Sep 13, 2022

Can we reverse engineer the brain like a computer?

Posted by in categories: asteroid/comet impacts, biotech/medical, computing, existential risks, neuroscience

Circa 2019 face_with_colon_three

By Tyler Benster.

Neuroscientists have a dizzying array of methods to listen in on hundreds or even thousands of neurons in the brain and have even developed tools to manipulate the activity of individual cells. Will this unprecedented access to the brain allow us to finally crack the mystery of how it works? In 2017, Jonas and Kording published a controversial research article, “Could a Neuroscientist Understand a Microprocessor?” that argues maybe not. To make their point, the authors turn to their “model organism” of choice: a MOS 6502 processor as popularized by the Apple I, Commodore 64, and Atari Video Game System. Jonas and Kording argue that for an electrical engineer, a satisfying description of the processor would break it into modules, like an adder or subtractor, and submodules, like the transistor, to form a hierarchy of information processing. They suggest that, while popular methods from neuroscience might reveal interesting structure in the activity of the brain, researchers often use techniques that would fail to reveal a hierarchy of information processing if applied to the (presumably much simpler) computer processor.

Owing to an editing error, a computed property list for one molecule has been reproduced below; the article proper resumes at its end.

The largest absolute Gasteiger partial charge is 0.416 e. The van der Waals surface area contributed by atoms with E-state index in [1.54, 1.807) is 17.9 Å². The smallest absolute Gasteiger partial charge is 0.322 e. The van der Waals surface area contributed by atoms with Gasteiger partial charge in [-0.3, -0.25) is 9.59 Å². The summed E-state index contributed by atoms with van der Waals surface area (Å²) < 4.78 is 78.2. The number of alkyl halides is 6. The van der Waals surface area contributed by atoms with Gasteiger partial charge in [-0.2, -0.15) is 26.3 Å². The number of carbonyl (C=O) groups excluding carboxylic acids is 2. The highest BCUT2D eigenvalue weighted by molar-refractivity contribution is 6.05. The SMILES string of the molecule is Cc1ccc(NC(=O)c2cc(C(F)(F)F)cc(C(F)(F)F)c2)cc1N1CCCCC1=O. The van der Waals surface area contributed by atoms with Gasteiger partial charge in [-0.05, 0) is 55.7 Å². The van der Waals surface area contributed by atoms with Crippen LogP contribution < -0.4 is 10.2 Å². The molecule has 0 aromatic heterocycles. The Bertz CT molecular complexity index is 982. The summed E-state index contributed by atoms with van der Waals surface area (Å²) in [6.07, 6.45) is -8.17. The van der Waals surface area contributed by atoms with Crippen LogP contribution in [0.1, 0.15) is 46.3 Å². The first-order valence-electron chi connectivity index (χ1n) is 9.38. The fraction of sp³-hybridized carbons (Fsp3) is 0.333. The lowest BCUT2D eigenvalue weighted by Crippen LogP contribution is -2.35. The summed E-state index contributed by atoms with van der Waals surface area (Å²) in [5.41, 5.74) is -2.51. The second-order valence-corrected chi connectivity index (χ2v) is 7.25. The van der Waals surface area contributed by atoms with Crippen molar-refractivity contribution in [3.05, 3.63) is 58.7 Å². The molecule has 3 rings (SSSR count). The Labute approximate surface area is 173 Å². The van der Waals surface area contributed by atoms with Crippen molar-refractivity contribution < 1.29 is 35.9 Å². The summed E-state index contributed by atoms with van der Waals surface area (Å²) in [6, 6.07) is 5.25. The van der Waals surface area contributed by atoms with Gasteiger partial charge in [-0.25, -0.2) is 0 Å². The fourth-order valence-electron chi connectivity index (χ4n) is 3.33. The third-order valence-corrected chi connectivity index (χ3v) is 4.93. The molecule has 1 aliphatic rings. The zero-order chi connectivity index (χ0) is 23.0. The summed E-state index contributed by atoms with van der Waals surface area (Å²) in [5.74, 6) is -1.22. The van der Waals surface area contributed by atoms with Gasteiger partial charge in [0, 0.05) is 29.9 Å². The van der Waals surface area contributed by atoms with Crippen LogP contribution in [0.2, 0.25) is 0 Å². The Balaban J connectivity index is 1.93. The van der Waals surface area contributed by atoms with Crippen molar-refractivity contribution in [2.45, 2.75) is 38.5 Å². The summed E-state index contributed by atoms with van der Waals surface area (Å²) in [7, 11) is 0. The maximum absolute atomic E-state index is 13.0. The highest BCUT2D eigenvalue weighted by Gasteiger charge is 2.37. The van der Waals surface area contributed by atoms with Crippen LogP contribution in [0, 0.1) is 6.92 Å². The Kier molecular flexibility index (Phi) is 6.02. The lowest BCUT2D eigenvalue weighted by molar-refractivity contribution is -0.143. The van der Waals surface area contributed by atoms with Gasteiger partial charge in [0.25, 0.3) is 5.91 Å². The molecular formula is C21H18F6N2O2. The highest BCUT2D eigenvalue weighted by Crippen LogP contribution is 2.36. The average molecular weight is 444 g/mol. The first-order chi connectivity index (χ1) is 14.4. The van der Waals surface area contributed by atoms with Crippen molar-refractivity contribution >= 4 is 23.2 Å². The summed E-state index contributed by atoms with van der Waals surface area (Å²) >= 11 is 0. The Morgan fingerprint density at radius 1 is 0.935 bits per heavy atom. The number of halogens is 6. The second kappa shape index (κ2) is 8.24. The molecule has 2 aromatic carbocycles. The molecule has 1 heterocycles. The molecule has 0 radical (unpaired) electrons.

For example, neuroscientists have long used lesions, or turning off or destroying a part of the brain, to try to find links between that brain region and particular behaviors. In one particularly striking experiment, the authors mimicked this classic technique by simulating the processor as it performed one of four “behaviors”: Donkey Kong, Space Invaders, Pitfall, and Asteroids. They then systematically removed one transistor, and reported which (if any) of the behaviors could still be performed (i.e. did the game boot?) The elimination of 1,565 transistors have no impact, while 1,560 inhibit all behaviors, and indeed a subset of transistors make only one game impossible. Perhaps these are the Donkey Kong transistors, the authors coyly suggest, before concluding that the “causal relationship” is highly superficial.

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